Animal teeth in general do experience some wear over a lifetime but not enough to prevent them from lasting a lifetime under evolutionary conditions. Scientists in the future, when looking back at our contemporary times, will have to create yet another new branch in the evolutionary tree of wildlife for Homo sapiens. It will be for this new hominid sub-specie from these modern recent histories. These scientists in the future when comparing human skeletons from today with Homo sapiens skeletons from the last 125 thousands years will have to call this new sub-specie, Homo sapiens idioticus. The reason for this could be summed up into one word. That word is stress or it is better defined as modern unnatural civilizing stress. This modern stress, mental and physical, is new to the evolutionary scene and it has had a unique effect on our minds and on our human bodies. The skeletons of today’s civilizing animals are experiencing unnatural and non-evolutionary type stresses that have never been seen before in the Earth’s history. Striking examples are not difficult to find, physiologically and psychologically speaking.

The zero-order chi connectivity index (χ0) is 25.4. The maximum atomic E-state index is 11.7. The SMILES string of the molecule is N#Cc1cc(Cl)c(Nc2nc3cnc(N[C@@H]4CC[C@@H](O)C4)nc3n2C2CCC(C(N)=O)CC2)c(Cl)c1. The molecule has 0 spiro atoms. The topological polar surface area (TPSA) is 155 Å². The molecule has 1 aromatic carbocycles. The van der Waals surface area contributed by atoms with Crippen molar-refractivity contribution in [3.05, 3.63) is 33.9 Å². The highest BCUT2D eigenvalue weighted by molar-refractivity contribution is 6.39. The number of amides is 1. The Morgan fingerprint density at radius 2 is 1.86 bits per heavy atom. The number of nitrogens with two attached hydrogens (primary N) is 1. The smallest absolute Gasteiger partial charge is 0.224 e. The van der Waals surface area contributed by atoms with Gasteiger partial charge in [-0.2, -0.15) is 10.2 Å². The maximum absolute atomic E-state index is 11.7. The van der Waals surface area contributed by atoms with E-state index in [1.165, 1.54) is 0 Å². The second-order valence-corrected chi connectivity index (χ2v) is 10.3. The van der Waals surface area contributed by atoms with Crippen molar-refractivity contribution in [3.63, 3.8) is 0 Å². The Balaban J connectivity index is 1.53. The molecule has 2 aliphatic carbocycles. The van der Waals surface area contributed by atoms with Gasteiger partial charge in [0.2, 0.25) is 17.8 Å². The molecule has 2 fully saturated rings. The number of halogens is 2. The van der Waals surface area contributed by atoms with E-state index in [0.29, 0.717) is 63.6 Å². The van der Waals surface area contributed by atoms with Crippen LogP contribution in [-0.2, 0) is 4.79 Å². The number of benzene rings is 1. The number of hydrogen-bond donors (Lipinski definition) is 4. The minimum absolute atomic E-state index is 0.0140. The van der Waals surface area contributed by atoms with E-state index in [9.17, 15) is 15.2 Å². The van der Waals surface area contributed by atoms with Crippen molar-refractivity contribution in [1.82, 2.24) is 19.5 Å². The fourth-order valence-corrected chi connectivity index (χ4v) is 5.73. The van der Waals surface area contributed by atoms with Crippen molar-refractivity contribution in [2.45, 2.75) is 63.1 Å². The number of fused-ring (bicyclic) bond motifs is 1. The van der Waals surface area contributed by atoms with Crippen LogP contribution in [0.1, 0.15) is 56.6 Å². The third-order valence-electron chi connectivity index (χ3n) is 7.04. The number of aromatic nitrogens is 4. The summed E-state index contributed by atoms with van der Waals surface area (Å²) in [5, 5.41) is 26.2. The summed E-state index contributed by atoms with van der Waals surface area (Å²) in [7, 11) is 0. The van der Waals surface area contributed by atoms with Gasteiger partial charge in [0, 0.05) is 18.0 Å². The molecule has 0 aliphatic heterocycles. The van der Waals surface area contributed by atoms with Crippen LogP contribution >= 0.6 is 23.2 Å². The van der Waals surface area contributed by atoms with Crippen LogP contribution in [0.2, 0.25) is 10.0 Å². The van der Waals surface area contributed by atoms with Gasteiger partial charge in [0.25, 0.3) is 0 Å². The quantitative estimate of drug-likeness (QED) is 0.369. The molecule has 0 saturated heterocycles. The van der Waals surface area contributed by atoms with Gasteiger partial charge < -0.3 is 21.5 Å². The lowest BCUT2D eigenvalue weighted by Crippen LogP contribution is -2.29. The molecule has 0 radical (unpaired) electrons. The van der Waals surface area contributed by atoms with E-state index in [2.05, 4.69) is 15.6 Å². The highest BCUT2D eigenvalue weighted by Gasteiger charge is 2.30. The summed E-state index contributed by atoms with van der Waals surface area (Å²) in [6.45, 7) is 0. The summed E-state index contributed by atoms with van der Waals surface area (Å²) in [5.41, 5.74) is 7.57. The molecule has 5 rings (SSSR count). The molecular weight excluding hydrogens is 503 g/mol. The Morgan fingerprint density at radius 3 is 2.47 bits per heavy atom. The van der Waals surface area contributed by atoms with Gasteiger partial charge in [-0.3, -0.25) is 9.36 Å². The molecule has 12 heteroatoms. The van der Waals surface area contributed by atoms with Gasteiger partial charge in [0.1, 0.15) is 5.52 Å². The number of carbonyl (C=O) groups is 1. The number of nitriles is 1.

Dr. Robert Sapolsky, Professor of Biology at Stanford University and the author of “Why Zebras Don’t Get Ulcers” has been for several decades studying wild baboons in Kenya. When he began his research decades ago the tourist industry did not exist and the wild baboons lived as baboons had always lived everywhere throughout evolutionary time. As tourism developed over the years, trash and garbage from the many new hotels in the area became a problem. Landfill dumps were the solution for all this human garbage and these dumps were soon discovered by one group of baboons. These baboons saw the dumps as a free lunch and began hanging out there rather than foraging for their food naturally. These animals compared to the baboons still living, roaming and eating in their natural environments in time developed some very interesting adaptive behaviors. They would sleep until late in the morning, waking with the arrival of garbage trucks. No longer sharing their food, they fought over tidbits of processed garbage, especially the males. In short order they developed many of the same diseases we humans suffer from today.